Frequently Asked Questions
The Northwest Evaluation Association (NWEA) is an educational services organization based in Portland, Oregon. The company developed research based computerized adaptive assessments for students. The assessments are growth based informative instructional tools for teachers and students alike. NWEA results provide the teachers and students with immediate results that can be utilized in the classroom to target student learning and focus on student needs.
Measures of Academic Progress (MAP) is a computerized assessment program that provides educators with information they need to improve teaching and learning. Educators use the growth and achievement data from MAP to develop targeted instructional strategies.
The tests are offered three times each year. Students in Grades K-2 take the MAP for Primary Grades while our 3-6 grade students take the MAP or Measures of Academic Progress. The results provide teachers and students with a measure of student growth in achievement, and allow for more focused teaching and learning.
Student MAP results are reported as RIT scores (short for Rasch Unit). The RIT score is, simply, an estimate of a student’s instructional level and it also measures student progress or growth in school. Similar to a growth chart that measures height and weight, a MAP score can show how much a student has grown from year to year. A RIT score enables teachers to pinpoint what students already know and what they are ready to learn. Scores are not used to compare student to student but instead, student performance compared to student norms at a given point in time (fall, winter, spring).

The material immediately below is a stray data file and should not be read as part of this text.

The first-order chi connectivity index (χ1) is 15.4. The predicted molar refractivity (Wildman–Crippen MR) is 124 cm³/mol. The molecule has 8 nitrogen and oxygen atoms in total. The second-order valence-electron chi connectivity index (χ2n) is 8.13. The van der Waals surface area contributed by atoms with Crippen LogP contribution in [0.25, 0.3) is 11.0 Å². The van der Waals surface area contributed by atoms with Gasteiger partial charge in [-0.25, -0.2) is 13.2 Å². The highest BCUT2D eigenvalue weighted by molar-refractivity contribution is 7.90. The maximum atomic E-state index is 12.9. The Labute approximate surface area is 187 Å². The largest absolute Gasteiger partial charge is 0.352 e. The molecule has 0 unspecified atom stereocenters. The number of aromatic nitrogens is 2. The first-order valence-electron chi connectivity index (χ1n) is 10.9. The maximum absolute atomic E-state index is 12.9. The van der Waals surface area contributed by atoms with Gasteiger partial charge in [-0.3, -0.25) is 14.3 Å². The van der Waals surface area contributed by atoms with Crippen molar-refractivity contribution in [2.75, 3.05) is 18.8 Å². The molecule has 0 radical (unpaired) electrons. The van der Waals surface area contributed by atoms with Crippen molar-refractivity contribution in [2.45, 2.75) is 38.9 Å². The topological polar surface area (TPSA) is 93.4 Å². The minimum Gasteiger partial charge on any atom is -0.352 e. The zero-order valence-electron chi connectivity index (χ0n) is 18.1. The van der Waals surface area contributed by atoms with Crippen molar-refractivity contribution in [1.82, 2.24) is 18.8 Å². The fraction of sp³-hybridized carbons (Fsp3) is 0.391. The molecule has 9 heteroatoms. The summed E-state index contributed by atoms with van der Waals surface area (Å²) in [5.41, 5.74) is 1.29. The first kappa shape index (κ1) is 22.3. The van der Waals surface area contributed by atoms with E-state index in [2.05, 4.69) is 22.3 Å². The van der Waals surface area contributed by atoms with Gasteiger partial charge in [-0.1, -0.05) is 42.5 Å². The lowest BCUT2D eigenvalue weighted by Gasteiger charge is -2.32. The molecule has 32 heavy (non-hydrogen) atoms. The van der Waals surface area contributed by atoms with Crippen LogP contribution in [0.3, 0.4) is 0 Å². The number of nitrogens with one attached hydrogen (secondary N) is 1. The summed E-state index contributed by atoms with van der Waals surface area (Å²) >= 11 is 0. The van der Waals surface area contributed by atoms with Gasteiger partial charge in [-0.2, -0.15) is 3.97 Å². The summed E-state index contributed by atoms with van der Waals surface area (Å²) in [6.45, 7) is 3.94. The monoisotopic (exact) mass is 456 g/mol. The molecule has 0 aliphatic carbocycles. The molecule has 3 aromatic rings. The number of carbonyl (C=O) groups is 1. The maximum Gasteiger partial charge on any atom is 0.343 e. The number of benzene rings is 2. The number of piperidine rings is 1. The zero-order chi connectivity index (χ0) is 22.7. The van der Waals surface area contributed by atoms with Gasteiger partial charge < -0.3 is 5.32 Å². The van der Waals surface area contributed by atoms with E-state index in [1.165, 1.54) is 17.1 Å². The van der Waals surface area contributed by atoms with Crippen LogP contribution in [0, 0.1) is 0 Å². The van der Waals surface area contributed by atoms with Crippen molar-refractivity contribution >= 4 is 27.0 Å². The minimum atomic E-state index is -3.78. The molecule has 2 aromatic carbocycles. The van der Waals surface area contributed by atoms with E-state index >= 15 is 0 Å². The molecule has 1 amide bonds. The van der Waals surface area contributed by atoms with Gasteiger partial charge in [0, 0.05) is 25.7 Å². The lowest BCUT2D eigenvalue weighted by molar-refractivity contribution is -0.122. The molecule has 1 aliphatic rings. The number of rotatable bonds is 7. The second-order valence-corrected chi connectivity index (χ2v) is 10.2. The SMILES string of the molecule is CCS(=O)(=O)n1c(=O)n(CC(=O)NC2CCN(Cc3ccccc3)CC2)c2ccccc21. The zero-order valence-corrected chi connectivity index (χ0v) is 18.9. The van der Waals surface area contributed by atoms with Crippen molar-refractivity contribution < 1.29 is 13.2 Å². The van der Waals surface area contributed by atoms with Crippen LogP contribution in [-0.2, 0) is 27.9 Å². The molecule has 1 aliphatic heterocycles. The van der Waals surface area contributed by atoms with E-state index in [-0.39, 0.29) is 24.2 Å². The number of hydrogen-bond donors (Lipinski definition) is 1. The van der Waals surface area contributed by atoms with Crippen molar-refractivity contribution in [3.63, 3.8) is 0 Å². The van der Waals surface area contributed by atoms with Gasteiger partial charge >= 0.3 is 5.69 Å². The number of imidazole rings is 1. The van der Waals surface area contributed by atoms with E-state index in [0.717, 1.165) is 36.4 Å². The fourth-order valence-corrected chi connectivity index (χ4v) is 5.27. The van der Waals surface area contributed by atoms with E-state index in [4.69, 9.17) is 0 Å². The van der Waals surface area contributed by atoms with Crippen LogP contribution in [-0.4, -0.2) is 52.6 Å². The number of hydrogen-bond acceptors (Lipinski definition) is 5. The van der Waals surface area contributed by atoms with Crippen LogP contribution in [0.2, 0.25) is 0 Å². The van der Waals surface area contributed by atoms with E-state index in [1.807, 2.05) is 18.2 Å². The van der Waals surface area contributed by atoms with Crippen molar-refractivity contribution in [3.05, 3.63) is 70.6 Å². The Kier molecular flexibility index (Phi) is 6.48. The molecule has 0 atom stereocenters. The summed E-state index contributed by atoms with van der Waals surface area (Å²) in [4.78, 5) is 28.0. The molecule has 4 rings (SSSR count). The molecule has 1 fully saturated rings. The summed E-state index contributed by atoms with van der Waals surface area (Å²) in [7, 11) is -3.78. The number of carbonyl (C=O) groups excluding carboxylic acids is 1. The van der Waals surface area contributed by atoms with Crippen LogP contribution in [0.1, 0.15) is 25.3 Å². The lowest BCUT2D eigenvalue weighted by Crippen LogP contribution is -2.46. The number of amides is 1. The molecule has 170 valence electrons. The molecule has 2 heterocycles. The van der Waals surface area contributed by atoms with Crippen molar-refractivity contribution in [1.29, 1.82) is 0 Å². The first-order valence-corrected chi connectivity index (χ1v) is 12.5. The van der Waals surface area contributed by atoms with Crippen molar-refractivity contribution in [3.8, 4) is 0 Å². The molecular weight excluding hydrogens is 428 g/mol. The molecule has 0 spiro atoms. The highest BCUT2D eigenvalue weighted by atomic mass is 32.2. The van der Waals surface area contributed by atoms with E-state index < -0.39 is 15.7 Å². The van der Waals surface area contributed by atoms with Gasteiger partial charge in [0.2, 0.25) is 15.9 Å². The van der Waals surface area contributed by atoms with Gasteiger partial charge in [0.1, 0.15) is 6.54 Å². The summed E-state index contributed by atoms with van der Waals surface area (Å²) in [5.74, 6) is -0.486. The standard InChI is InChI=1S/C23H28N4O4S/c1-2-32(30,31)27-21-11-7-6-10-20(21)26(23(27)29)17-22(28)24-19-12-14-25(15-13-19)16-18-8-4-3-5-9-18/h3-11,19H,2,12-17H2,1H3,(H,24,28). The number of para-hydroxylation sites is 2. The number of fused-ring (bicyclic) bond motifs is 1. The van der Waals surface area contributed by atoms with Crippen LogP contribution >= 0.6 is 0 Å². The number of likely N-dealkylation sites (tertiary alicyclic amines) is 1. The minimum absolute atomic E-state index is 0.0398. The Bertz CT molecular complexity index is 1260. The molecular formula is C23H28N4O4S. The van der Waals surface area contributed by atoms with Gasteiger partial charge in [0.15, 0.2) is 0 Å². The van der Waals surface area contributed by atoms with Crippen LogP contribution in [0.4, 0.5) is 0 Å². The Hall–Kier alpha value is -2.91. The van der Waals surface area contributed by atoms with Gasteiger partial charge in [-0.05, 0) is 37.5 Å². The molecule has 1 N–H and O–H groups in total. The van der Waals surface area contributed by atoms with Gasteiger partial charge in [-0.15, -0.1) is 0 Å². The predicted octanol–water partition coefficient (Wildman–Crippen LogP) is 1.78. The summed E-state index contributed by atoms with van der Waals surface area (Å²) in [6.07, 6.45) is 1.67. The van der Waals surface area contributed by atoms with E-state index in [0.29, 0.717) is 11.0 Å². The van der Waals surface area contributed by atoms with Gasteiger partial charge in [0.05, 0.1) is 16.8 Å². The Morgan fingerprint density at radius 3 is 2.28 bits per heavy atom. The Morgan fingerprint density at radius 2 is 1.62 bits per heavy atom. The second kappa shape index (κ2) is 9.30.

RIT scores are measured on an equal interval scale. This means that the difference between scores (like inches) is the same even if a student scores high or low. No matter what grade a child is in, the scores have the same meaning; for example, a 2nd grader that gets a score of 211 and a 5th grader that gets a score of 211 are learning at a similar level. RIT scores are expected to increase over time. However, the younger the child, the greater the RIT growth since overall growth is smaller as questions get harder at higher levels. Students who test above expected level also show less growth. Growth rates are estimated as typical growth not expected growth. RIT scores are more valuable as you look at measuring student learning in growth over time rather than as an isolated RIT score.
Teachers are utilizing student scores to make data-based decisions to improve student achievement. MAP scores are just one piece of data teachers use to inform instruction. Our goal is for teachers to adjust instruction so that ALL students grow at levels appropriate for each student.
Parents and guardians should become comfortable in understanding that students will grow at different rates and at different times. Use the growth norm chart to, first, find the score closest to your child’s RIT score and, second, align that score with a grade-level. This will tell you at which grade-level your child is performing.